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Recently Judge Albright issued an order denying LG Electronics’ Motion to Transfer to the Northern District of California (“NDCA”) in a case filed by co-plaintiffs Ikorongo Texas LLC and Ikorongo Technology LLC. What’s most interesting about this order (not just that it was denied) is Judge Albright’s rationale regarding one of the two plaintiff entities. 

As most of you are well aware, Section 1404(a)’s threshold inquiry is whether the case initially “might have been brought” in the proposed transferee forum. Although both Ikorongo and LG agreed that LG committed acts of alleged infringement in the NDCA, and LG has a regular and established place of business in the NDCA, the Court was not persuaded. Instead, the Court found that LG did not meet its burden to show that Plaintiff Ikorongo Texas’s current action could have initially been brought in the NDCA.

Ikorongo Texas argued that this case could not have been brought in the NDCA because Ikorongo Texas owns “exclusive rights under the Asserted Patents only in a geographic location that includes [the WDTX].” (Ikorongo Texas was assignee under an agreement that conveyed rights only in the Texas counties that make up the Western and Eastern Districts.) Thus, argued Ikorongo, Ikorongo Texas’s ownership interests permitted it to file suit only in the WDTX and EDTX, because LG’s alleged acts of infringement with respect to Ikorongo Texas’s permitted enforcement zone occurred within this geographic location. 

Relying on a US Supreme Court case from the late 1890s, Waterman v. Mackenzie, the Court agreed that LG had not carried its burden on the threshold issue, and stated that “an applicant, patentee, or the individual’s assigns or legal representatives can convey an exclusive right under his application to the whole or any specified part of the United States.” Such a right can include the right to sue infringers. But because Ikorongo Texas owned only rights that could be asserted in the WDTX (or EDTX), the Court stated “the focus turns not to where LG committed any alleged acts of infringement but to where LG committed any alleged acts of infringement as to Ikorongo Texas” (emphasis added). Thus, the Court found that the threshold inquiry was not met because Ikorongo Texas had the right to sue only for infringement that occurred within the districts included in its assignment -aka the WDTX and EDTX.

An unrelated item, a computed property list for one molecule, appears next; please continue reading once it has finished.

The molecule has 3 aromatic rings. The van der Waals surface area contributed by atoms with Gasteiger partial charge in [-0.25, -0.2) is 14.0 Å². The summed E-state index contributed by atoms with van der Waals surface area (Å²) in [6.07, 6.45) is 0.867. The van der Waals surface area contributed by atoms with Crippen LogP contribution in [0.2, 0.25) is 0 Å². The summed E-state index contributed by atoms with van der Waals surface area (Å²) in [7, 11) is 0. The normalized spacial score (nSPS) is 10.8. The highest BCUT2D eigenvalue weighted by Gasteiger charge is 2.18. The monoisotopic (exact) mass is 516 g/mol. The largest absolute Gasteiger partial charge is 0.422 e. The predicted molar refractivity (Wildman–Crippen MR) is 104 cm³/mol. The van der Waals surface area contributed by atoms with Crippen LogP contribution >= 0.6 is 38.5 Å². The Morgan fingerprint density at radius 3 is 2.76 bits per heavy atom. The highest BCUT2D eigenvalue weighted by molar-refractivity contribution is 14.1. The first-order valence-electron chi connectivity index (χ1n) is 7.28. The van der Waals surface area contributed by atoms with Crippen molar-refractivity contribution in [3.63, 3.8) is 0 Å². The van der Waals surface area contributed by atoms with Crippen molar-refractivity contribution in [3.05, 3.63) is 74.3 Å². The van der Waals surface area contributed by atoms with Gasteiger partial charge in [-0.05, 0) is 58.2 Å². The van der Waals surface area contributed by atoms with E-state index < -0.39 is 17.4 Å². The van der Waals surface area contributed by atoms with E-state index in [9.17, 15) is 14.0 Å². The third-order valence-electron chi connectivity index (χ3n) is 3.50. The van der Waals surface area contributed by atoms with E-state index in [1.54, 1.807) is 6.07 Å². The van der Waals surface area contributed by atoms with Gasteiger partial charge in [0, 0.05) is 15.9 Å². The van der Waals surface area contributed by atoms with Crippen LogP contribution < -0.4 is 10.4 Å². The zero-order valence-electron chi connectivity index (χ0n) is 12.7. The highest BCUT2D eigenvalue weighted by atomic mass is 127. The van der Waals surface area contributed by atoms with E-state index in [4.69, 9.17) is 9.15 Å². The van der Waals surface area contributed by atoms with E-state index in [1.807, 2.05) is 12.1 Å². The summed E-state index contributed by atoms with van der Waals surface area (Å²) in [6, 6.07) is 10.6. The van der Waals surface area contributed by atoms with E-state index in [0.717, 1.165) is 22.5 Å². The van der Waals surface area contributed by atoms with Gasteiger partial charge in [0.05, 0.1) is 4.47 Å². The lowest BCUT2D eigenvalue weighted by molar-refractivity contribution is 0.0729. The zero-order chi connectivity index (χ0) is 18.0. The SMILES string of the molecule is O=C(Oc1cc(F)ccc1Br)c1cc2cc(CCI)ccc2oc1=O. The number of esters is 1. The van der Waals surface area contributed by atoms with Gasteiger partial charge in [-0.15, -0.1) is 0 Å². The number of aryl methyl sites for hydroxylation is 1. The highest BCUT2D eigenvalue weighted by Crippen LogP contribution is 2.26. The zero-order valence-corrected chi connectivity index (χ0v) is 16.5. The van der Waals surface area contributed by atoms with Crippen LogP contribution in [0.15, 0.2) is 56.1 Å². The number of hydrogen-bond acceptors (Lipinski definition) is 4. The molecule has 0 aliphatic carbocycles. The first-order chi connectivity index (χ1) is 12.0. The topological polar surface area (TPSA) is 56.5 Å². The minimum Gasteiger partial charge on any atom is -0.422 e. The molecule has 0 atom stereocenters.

Is this the “golden ticket” plaintiffs can use to secure venue in the WDTX? Well, not so fast says Judge Albright. First, the Court stated that a suit “brought on any Specified Part still must satisfy the venue requirements of § 1400(b).” Second, “regardless of whether an entity’s right to sue has been limited by a Specified Part, an action may always be brought in the judicial district where the defendant resides. A § 1404 motion to transfer to that district will always satisfy the threshold issue.” We think this means that, even though Ikorongo Texas had the rights to sue only over acts of infringement that occurred in its “Specified Part,” Ikorongo Texas still could have sued LG over Texas-based infringement in Delaware, where LG Electronics U.S.A., Inc. is incorporated and “resides” under TC Heartland. And if LG had moved for a convenience transfer to Delaware, the Court would have found that LG at least met Section 1404(a)’s “might have been brought” threshold.

That still might not have made a difference: The Court didn’t just rely on the above “threshold”-related reasoning for denying LG’s Motion. The Court also found that the Fifth Circuit’s public and private interest Volkswagen factors also disfavored transfer.